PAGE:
Henry David Thoreau was an American essayist, poet, philosopher, naturalist, tax resister, abolitionist, surveyor, and historian.
Thoreau’s books, articles, essays, journals, and poetry amount to more than 20 volumes.
Among his lasting contributions are his writings on natural history and philosophy, in which he anticipated the methods and findings of ecology and environmental history, two sources of modern-day environmentalism.
Henry David Thoreau was born on July 12, 1817, in Concord, Massachusetts.
He was a lifelong abolitionist, delivering lectures that attacked the Fugitive Slave Law while praising the writings of Wendell Phillips and defending the abolitionist John Brown.
Thoreau was influenced by Indian spiritual thought. In Walden, there are many overt references to the sacred texts of India.
Thoreau was fervently against slavery and actively supported the abolitionist movement.
He participated in the Underground Railroad, delivered lectures that attacked the Fugitive Slave Law, and in opposition to the popular opinion of the time, supported radical abolitionist militia leader John Brown and his party.
Thoreau’s political writings had little impact during his lifetime, as “his contemporaries did not see him as a theorist or as a radical,” viewing him instead as a naturalist.
Henry David Thoreau Quotes:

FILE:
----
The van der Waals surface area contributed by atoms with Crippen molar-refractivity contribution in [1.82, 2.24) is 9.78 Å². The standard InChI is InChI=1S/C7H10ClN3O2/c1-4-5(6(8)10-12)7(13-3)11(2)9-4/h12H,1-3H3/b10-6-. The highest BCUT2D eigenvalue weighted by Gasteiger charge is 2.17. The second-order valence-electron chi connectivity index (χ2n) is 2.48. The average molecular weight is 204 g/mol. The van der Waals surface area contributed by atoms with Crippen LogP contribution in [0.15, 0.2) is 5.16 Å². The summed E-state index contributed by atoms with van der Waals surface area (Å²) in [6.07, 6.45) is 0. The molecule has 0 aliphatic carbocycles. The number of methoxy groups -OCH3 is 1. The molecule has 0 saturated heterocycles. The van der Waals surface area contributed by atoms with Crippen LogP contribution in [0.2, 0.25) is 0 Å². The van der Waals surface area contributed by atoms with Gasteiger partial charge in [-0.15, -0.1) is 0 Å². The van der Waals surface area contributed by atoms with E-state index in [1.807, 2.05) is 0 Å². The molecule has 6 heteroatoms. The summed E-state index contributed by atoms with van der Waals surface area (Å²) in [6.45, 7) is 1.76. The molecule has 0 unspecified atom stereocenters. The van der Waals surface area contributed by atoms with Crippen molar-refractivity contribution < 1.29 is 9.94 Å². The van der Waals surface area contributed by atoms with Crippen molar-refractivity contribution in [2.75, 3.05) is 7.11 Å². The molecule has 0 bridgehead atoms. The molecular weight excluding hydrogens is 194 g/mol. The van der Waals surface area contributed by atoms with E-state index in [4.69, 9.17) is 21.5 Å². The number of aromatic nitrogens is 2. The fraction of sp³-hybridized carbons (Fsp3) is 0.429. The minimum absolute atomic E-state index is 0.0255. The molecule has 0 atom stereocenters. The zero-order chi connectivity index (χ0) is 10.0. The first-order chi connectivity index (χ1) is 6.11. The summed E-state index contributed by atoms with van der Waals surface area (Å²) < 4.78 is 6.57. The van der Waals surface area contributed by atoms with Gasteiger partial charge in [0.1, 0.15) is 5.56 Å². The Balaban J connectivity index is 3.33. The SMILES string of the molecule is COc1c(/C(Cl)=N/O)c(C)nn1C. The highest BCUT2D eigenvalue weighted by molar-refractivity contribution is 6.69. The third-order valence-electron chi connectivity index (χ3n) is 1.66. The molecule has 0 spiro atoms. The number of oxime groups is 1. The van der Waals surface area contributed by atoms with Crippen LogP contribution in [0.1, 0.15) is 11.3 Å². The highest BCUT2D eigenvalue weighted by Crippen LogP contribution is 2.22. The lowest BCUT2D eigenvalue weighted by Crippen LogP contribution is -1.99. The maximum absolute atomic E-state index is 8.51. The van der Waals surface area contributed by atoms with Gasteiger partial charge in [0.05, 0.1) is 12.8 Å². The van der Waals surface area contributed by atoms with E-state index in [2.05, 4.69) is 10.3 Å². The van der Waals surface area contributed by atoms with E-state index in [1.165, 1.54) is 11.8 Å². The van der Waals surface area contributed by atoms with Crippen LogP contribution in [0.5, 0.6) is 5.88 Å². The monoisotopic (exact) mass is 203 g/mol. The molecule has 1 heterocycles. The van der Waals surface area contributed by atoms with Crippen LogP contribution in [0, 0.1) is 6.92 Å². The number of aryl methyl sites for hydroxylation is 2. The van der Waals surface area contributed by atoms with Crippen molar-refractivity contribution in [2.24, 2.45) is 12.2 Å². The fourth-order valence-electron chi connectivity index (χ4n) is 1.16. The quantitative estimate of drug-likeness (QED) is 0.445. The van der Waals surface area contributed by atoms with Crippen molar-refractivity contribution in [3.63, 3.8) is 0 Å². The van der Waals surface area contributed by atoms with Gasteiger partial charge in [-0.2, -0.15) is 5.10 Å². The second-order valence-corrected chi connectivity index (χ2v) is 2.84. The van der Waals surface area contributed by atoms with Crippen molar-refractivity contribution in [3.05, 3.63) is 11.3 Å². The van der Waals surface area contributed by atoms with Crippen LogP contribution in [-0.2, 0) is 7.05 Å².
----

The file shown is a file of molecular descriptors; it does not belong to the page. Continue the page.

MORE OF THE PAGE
1. “Dreams are the touchstones of our characters.”
2. “Do not be too moral. You may cheat yourself out of much life so. Aim above morality. Be not simply good, be good for something.”
3. “The greatest compliment that was ever paid me was when one asked me what I thought, and attended to my answer.”
4. “Nothing makes the earth seem so spacious as to have friends at a distance; they make the latitudes and longitudes.”
5. “Our truest life is when we are in dreams awake.”
6. “Heaven is under our feet as well as over our heads.”
7. “There is no remedy for love but to love more.”
8. “Could a greater miracle take place than for us to look through each other’s eyes for an instant?”
9. “When I hear music, I fear no danger. I am invulnerable. I see no foe. I am related to the earliest times, and to the latest.”
10. “Only that day dawns to which we are awake. There is more day to dawn. The sun is but a morning star.”
11. “I do believe in simplicity. It is astonishing as well as sad, how many trivial affairs even the wisest thinks he must attend to in a day; how singular an affair he thinks he must omit. When the mathematician would solve a difficult problem, he first frees the equation of all incumbrances and reduces it to its simplest terms. So simplify the problem of life, distinguish the necessary and the real. Probe the earth to see where your main roots run. ”
12. “Friends… they cherish one another’s hopes. They are kind to one another’s dreams.”
13. “To be a philosopher is not merely to have subtle thoughts, nor even to found a school, but so to love wisdom as to live according to its dictates, a life of simplicity, independence, magnanimity, and trust.”
14. “The heart is forever inexperienced.”